Thursday, July 16, 2015

What Not to Say...

  There seem to be a lot of those "What not to say to/when/how..." posts being shared around these days. The response seems to be one of two things much of the time. Either, "OH MY GOODNESS, YES!!!" or "OH MY GOODNESS, YOU OVERLY-SENSITIVE, POLITICALLY-CORRECT LITTLE NINNIES! GET OVER YOURSELVES!" Very rarely do I ever see responses of people who considered the words and their actions, making note of how unknowingly hurtful they could be, and shared with a vow to try and care for others' hearts. It happens, but it's rare. But in the past few months I have been given the  incredible privilege of having scores of women come to me after reading my story of Asher's life, death, birth, and the grieving process, and express their own similar hurts and experiences, thanking me for being vocal about our common hurt. In the sharing I have noticed we have all had a few things in common, and one horribly painful thing is this: the comments, meant to be some kind of comfort or pain-relief, that actually stabbed us deeply in the heart, because the speakers had not been through such a loss therefore could not relate and had no idea what they were actually saying.
The two most common:
"You can always have another!"
Yes, most people can have another baby after a loss. And many do. But what you are suggesting is a replacement child. Like having another baby will make ANYTHING about the loss of this child better. I assure you, it will not. Pick one of your kids. Or a parent. A sibling. A best friend. A spouse. Any one close to you. Now imagine them dead. Don't worry! Don't cry or be sad. Just go make another human replacement! Yeah.
"Just focus on the child/children you DO have!"
 Let's make something really clear here: It is absolutely okay and normal for a parent to grieve their dead child, and it in no way makes them ungrateful for any living children they have, nor does it make them ungrateful for their fertility. Their grief is not insensitive to those experiencing infertility. Their heartache is normal and okay, and it is absolute cruelty to infer that their daring to grieve is insensitive or ungrateful. Say your spouse dies, very young and unexpectedly. Your world is crashing down around you, and you're suddenly chastised for your grief, and told that you're being insensitive to those who have never found a spouse. Does that seem in ANY way right?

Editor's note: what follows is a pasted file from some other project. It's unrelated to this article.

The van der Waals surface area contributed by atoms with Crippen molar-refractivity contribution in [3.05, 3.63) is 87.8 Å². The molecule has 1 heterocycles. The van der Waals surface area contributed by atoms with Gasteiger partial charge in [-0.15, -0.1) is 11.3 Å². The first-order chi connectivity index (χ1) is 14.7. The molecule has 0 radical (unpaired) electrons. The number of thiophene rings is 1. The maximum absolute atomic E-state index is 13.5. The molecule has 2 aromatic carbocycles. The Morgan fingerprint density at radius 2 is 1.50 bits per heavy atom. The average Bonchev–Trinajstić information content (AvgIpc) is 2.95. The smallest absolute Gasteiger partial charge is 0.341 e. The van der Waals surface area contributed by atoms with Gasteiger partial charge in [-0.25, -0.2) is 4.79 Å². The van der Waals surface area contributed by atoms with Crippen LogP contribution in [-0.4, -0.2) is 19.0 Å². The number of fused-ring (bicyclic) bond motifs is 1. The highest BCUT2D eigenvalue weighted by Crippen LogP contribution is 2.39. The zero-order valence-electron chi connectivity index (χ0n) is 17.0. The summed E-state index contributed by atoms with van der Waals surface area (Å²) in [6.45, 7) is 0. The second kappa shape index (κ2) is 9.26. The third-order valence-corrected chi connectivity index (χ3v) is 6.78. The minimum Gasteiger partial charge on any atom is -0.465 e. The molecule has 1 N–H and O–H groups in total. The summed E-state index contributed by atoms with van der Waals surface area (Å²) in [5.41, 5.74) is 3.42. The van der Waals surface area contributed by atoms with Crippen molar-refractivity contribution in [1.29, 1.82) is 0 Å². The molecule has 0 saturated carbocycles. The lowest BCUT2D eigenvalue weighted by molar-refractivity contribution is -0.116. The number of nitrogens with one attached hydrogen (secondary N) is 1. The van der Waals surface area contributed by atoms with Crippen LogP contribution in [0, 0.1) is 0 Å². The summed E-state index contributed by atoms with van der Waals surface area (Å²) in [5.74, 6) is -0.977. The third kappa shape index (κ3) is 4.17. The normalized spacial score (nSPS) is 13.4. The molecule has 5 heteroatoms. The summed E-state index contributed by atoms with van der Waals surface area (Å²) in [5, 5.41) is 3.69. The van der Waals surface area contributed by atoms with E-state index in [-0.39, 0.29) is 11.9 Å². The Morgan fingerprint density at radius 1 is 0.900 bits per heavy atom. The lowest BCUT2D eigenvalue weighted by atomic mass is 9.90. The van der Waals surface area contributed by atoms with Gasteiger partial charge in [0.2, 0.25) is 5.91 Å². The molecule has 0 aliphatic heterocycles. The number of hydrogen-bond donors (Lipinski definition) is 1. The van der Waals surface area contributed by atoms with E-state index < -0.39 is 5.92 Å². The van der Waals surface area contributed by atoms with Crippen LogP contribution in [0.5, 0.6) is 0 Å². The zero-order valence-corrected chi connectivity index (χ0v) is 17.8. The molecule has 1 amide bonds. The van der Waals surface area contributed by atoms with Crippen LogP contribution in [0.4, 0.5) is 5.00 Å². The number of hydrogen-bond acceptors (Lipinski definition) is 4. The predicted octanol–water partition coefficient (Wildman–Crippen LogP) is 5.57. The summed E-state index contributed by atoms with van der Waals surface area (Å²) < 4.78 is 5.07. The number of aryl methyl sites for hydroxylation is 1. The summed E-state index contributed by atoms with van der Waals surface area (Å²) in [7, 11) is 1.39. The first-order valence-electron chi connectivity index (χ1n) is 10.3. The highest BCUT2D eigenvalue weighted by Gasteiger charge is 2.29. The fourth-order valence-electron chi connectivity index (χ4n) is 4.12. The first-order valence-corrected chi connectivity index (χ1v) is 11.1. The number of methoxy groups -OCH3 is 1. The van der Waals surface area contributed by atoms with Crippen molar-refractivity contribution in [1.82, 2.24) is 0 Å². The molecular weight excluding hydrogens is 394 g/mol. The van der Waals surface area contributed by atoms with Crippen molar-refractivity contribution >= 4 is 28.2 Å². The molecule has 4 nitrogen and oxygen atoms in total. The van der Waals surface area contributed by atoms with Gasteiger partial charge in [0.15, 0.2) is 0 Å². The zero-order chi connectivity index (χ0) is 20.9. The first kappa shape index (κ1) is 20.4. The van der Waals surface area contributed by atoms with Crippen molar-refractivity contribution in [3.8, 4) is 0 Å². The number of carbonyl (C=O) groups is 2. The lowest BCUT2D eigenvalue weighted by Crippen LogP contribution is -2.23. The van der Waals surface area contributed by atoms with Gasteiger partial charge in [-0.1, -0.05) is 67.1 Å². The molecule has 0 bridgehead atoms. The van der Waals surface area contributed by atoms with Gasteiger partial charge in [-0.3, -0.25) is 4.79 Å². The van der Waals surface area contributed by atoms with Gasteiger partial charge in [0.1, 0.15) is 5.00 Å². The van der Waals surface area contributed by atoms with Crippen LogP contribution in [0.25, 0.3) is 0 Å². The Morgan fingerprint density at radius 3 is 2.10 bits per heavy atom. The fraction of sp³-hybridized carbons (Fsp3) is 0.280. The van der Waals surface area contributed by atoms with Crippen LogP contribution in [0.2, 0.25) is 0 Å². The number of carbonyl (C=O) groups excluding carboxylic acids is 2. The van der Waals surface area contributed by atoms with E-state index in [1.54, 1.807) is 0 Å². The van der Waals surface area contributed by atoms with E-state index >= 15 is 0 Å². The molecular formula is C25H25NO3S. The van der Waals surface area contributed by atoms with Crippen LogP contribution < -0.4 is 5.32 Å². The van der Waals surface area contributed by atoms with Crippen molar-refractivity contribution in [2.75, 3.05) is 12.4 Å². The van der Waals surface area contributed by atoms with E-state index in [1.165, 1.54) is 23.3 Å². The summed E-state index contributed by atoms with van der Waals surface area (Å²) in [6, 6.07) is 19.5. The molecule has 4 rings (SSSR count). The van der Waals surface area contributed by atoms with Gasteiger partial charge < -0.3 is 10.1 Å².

It's interesting to me that I have been mulling over this topic in my head since my last post, Think About It, and just as I got children busy and sat down with my laptop for some time to write, my sister re-posted this poem her cousin(also a mother of Heaven-born babies) shared. Perfect. So perfect. 

Nobody Knew You
By: Jan Cosby
Nobody knew you
"Sorry about the miscarriage, dear, but you couldn't have been very far along."
... existed.
Nobody knew you
"It's not as though you lost an actual person."
... were real.
Nobody knew you
"Well it probably wasn't a viable fetus. It's all for the best." 
... were perfect.
Nobody knew you
"You can always have another!"
... were unique.
Nobody knew you
"You already have a beautiful child! Be happy!"
... were loved for yourself.
Nobody knew you
... but us.
And we will always remember
... You.  


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